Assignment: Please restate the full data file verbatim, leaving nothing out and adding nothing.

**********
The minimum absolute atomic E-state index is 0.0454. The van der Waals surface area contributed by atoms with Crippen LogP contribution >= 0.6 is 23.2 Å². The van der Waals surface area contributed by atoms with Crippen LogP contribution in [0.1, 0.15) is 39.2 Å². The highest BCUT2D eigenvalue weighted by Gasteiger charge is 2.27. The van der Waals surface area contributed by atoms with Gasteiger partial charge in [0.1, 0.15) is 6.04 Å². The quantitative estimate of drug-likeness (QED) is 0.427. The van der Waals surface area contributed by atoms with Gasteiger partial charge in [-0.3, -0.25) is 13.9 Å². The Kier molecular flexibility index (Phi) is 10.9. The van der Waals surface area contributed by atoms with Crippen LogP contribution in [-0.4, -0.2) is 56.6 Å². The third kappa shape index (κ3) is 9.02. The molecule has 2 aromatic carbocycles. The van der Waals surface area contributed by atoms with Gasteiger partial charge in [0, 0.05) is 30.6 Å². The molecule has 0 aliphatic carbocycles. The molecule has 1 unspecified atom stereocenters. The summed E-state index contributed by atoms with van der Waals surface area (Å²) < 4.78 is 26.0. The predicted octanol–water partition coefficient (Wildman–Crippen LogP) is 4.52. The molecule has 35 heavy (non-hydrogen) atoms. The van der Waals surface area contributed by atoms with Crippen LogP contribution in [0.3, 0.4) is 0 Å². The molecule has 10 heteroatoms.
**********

The minimum absolute atomic E-state index is 0.0454. The van der Waals surface area contributed by atoms with Crippen LogP contribution >= 0.6 is 23.2 Å². The van der Waals surface area contributed by atoms with Crippen LogP contribution in [0.1, 0.15) is 39.2 Å². The highest BCUT2D eigenvalue weighted by Gasteiger charge is 2.27. The van der Waals surface area contributed by atoms with Gasteiger partial charge in [0.1, 0.15) is 6.04 Å². The quantitative estimate of drug-likeness (QED) is 0.427. The van der Waals surface area contributed by atoms with Gasteiger partial charge in [-0.3, -0.25) is 13.9 Å². The Kier molecular flexibility index (Phi) is 10.9. The van der Waals surface area contributed by atoms with Crippen LogP contribution in [-0.4, -0.2) is 56.6 Å². The third kappa shape index (κ3) is 9.02. The molecule has 2 aromatic carbocycles. The van der Waals surface area contributed by atoms with Gasteiger partial charge in [0, 0.05) is 30.6 Å². The molecule has 0 aliphatic carbocycles. The molecule has 1 unspecified atom stereocenters. The summed E-state index contributed by atoms with van der Waals surface area (Å²) < 4.78 is 26.0. The predicted octanol–water partition coefficient (Wildman–Crippen LogP) is 4.52. The molecule has 35 heavy (non-hydrogen) atoms. The van der Waals surface area contributed by atoms with Crippen LogP contribution in [0.3, 0.4) is 0 Å². The molecule has 10 heteroatoms.